• Help them to seek professional support – addiction is an illness, and while you can help a cocaine addict to a certain extent, it’s likely that they’ll need professional rehab to overcome their dependency. You could offer to make an appointment on their behalf to see their GP and then go along with them for moral support to discuss options and next steps. Alternatively, you can contact Priory Group to find out about the cocaine addiction treatment that we can provide at our rehab centres

‘Don’ts’ of helping a cocaine addict:

  • Be judgemental or accusatory – when you’re trying to talk to the person, it’s really important that you don’t come across as judgemental or confrontational. If you’ve never experienced an addiction, it can be difficult to understand why they are behaving the way they are and you may feel frustrated. However, approach the conversation in a gentle and sympathetic way as this makes it more likely they’ll be able to open up to you
  • Enable their behaviours - when you care about someone who’s struggling with a cocaine addiction, it can be easy to fall into the trap of enabling their behaviours. Enabling refers to the things we do that help the person to continue misusing cocaine, even if we have the best intentions in the world. Examples may include calling in sick to work on their behalf or defending their drug use to other people. By enabling the cocaine addict’s behaviours, you’re not helping them to take any responsibility for their actions, which can lead to their cocaine addiction becoming worse. ‘Tough love’ can feel hard to practise but ultimately, it’s the best thing you can do to help someone with a cocaine addiction address their issues and take steps towards getting better

Specialist cocaine addiction rehab at Priory

Our expert psychiatrists, psychologists, therapists and other addiction professionals are committed to delivering high quality cocaine addiction treatment.

Our cocaine Addiction Treatment Programme at Priory offers:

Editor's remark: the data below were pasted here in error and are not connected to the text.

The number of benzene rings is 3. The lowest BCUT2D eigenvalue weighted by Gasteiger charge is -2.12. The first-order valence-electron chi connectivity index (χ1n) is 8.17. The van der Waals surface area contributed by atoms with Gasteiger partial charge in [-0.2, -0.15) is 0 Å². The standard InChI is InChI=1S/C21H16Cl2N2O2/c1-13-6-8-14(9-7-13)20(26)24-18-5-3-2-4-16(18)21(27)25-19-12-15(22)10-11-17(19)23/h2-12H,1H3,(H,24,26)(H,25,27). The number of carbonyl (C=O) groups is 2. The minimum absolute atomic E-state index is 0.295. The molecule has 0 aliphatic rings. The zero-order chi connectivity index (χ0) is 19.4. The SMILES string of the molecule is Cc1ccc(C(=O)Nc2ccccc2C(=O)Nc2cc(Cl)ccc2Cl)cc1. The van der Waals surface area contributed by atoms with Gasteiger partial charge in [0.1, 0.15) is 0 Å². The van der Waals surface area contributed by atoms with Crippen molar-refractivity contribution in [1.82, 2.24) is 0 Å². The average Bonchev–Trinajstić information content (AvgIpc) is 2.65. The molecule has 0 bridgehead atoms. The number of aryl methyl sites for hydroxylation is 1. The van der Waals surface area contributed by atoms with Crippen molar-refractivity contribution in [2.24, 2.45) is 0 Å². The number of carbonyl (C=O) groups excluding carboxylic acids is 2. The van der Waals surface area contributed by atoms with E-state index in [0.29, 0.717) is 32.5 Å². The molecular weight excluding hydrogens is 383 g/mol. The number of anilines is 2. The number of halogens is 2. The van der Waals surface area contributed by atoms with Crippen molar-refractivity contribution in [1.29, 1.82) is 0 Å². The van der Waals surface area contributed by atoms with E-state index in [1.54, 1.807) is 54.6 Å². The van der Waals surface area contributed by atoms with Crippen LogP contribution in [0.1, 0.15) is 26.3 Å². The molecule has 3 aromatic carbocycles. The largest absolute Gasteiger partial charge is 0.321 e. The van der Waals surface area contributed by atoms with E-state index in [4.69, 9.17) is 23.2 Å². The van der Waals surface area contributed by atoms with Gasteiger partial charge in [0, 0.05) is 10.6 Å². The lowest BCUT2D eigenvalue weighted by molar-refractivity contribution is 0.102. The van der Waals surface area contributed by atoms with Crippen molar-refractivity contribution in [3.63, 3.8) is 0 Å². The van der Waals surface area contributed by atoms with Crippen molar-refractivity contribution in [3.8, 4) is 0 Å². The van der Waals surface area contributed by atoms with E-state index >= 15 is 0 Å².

• A free, no-obligation addiction assessment – this gives you both the chance to meet with one of our addiction treatment experts to develop an understanding of the rehab journey
  • A medically assisted withdrawal detoxification – this is the process by which all traces of cocaine are removed from a person’s system in a controlled environment. We’ll make sure that the person is as comfortable as possible throughout this process and will help to minimise any withdrawal symptoms that they experience
  • Residential, day care or outpatient treatment options, depending on the level of support needed
  • Group therapy, family therapy and individual 1:1 therapy programmes
  • A wide range of therapeutic techniques including cognitive behavioural therapy (CBT) and mindfulness
  • Access to both on and off-site 12-Step support groups
  • Free aftercare for 12 months following treatment (aftercare is provided for life following treatment at Priory Hospital Roehampton and Manor Clinic)
  • Free family support for 12 months following treatment (family support is provided for life following treatment at Priory Hospital Roehampton and Manor Clinic)

For more information on the specialist addiction treatment that we can provide at Priory, please visit our approach to addiction treatment page.

Coronavirus information

We have now resumed face-to-face therapy at some of our hospitals and wellbeing centres, as well as continuing to offer this remotely. We continue to offer access to inpatient services where this is required. For more information on our online therapy service, please visit our Priory Connect page. For the latest information on how Priory are responding to coronavirus, and keeping our patients and staff safe, please visit our COVID-19 preparedness blog.

Blog reviewed by Dr Ian Nnatu (MB BS, PG DIP (CBT), MSc, FRCPsych, MRCPsych) Consultant Adult Psychiatrist at Priory Hospital North London